Saturday, January 10, 2009

Al Derogatis (TV)

Al Derogatis He didn't have the voice for it.  He looked less like an athlete than any athlete that ever lived. He didn't have a quick wit or clever way of expressing himself.  Yet Al Derogatis was probably the best color commentator in the history of football broadcasting, setting a standard for both that has rarely been topped.

Derogatis came along too early to really benefit from playing pro football. He joined the New York Giants in 1949 after an all-America career at Duke, and was their regular offensive tackle as a rookie, and became a defensive tackle the next year, leading to a Pro Bowl appearance in 1951.  Alas, after the 1952 season, a recurrence of a knee injury suffered in college recurred, forcing his retirement and he left football to go into the insurance business.

But Derogatis kept his contacts in football.  He worked for the Giants as a scout and in 1963 was broadcasting their  games on radio.  Eventually his work was noted and he joined the NBC TV team in 1968, and was paired with the great Curt Gowdy in 1971 as their number 1 broadcast team, broadcasting three Super Bowls (most notably, Super Bowl III, when the Jets upset the Colts) and many other pro and college events.   Derogatis was replaced as Gowdy's partner by Don Meredith in 1974, and eventually retired from the job, his last year in the booth being 1977.

This bare history tells you very little about what made Dero great. His strength was in explaining what was going on -- what made the play work or fail.  His insight into the subject was unmatched, often pointing out things before the instant replay came up.  If you were new to the game, he made it more understandable.  If you were familiar with it, he'd routinely point out things you never noticed before.

And he always remembered the game came first.  No anecdotes about his playing career.  No tangential discussions (even when the game was a blowout).  Just a calm, professional demeanor that was designed to enlighten, not entertain (the game was the entertainment; Dero just made it more entertaining).

Of course, few people pat attention to football commentators, and those that do remember the self-promoters, the ego-driven, and the terrible.  Derogatis was none of these things.  He also had a reedy voice, a bit high-pitched for a modern announcer.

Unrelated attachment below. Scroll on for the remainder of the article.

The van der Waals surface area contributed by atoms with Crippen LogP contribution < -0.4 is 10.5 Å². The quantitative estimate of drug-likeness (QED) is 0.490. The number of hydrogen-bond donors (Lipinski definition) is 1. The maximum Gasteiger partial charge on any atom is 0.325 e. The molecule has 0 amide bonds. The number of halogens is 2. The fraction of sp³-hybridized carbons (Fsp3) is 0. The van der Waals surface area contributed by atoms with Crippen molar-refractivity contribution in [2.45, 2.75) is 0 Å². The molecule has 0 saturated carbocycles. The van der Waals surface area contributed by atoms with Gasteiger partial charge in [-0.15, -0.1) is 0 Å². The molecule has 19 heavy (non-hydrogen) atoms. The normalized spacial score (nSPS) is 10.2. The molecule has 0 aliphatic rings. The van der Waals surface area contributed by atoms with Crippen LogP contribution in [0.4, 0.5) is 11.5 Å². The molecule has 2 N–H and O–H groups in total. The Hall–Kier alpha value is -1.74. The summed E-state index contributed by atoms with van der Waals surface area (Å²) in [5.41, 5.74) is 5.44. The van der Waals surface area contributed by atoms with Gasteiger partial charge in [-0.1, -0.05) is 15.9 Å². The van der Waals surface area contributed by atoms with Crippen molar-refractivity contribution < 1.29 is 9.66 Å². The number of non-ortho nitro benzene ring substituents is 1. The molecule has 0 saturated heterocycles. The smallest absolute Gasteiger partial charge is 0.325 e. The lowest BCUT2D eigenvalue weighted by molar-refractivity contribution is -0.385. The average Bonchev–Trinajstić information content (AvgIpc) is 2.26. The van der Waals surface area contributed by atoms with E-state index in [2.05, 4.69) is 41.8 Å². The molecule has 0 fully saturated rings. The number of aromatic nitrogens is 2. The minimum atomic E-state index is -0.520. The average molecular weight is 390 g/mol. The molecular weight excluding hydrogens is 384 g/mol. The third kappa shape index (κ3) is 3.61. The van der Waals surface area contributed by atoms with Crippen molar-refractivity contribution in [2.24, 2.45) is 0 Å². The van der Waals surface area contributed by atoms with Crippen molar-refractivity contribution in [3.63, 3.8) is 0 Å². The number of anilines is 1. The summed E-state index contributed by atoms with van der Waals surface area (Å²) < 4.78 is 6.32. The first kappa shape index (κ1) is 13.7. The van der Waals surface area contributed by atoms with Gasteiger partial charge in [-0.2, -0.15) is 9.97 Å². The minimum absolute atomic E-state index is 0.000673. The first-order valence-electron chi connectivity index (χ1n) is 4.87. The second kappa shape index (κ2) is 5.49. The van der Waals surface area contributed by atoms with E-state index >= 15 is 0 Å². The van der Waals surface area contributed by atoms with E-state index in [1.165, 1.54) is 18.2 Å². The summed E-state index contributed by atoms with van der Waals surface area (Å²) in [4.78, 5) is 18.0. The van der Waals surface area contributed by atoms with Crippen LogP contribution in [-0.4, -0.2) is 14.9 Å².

Football broadcasting has changed so that the color commentator is supposed to be part of the show, so Derogatis was something of an anachronism by the time he retired.  But those who remember him agree:  he was one of the best.  And it's sobering to think he probably wouldn't be given much of an opportunity today.

11 comments:

Tom Paine said...

As a Giants fan since 1946, I will second your nomination.

Johnny Potatoe said...

Curt and Al got things done--bring back the AFL!

Anonymous said...

Great piece. I enjoyed what Al brought to a telecast and miss his style.
Auggie

nick nork said...

where was he from

Mr. Know-it-all said...

Google is your friend.

thebigfish said...

As a lifetime Miami Dolphin fan, it was Derogatis who picked up early - very early - just how good the Dolphins would turn out to be. As you point out, his ability to show you what was going on was unmatched. My dad was a starting lineman in the day of the leather helmet who played both ways, and he loved Derogatis. Partly because he was a lineman like Al, but partly because he also knew how good Al was at analysis.

The only guy that comes close today is JAWS, and they canned him this season for MNF.

Anonymous said...

I'll never forget Al boldly proclaiming to Curt as the Chiefs were getting ready to play the Raiders in the AFL championship game to see which would go on to play the NFL's Viking's in the 4th and final REAL superbowl:
"Curt---it doesn't which one of these teams wins today. Either one will go on to beat the Vikings in the superbowl" It was amazing the firestrom he set in motion with that comment.
After the Chiefs beat the Raiders, he broke in depth why the Chiefs would win. It was amazing how spot on his analysis was. It was clairvoyant.

Anonymous said...

De Ro was the best ever. Nobody, and I mean nobody today even comes close to his ability at breaking down games. It's a sign of our twisted culture that he probably wouldn't be given much of a chance today.

Brent B. said...

DeRo was undoubtedly the best football analyst of all time. He was also a great guy personally. I remember listening to him with my brother on WNEW in the '60's. I swear you didn't need a TV to see what was happening - or going to happen for that matter. Back in those days, the Giant home games were never on TV, so listening to DeRo was just as good if not better. I did know DeRo personally and professionally as well. He was a great and motivational leader who never asked for respect, because he didn't have to. He was one heck of a guy!

Brent B. said...

DeRo was undoubtedly the best football analyst. He was also a great guy personally. I remember listening to him with my brother on WNEW in the '60's. I swear you didn't need a TV to see what was happening - or going to happen for that matter. Back in those days, the Giant home games were never on TV, so listening to DeRo was just as good if not better. I did know DeRo personally and professionally as well. He was a great and motivational leader who never asked for respect, because he didn't have to. He was one heck of a guy!

Anonymous said...

Derogatis isn't forgotten with me... his pairing with Gowdy is an all-time classic. He's still the voice of TV color commentary I'll always remember most. Derogatis brought a rare class and dignity to the booth. I'll always remember him.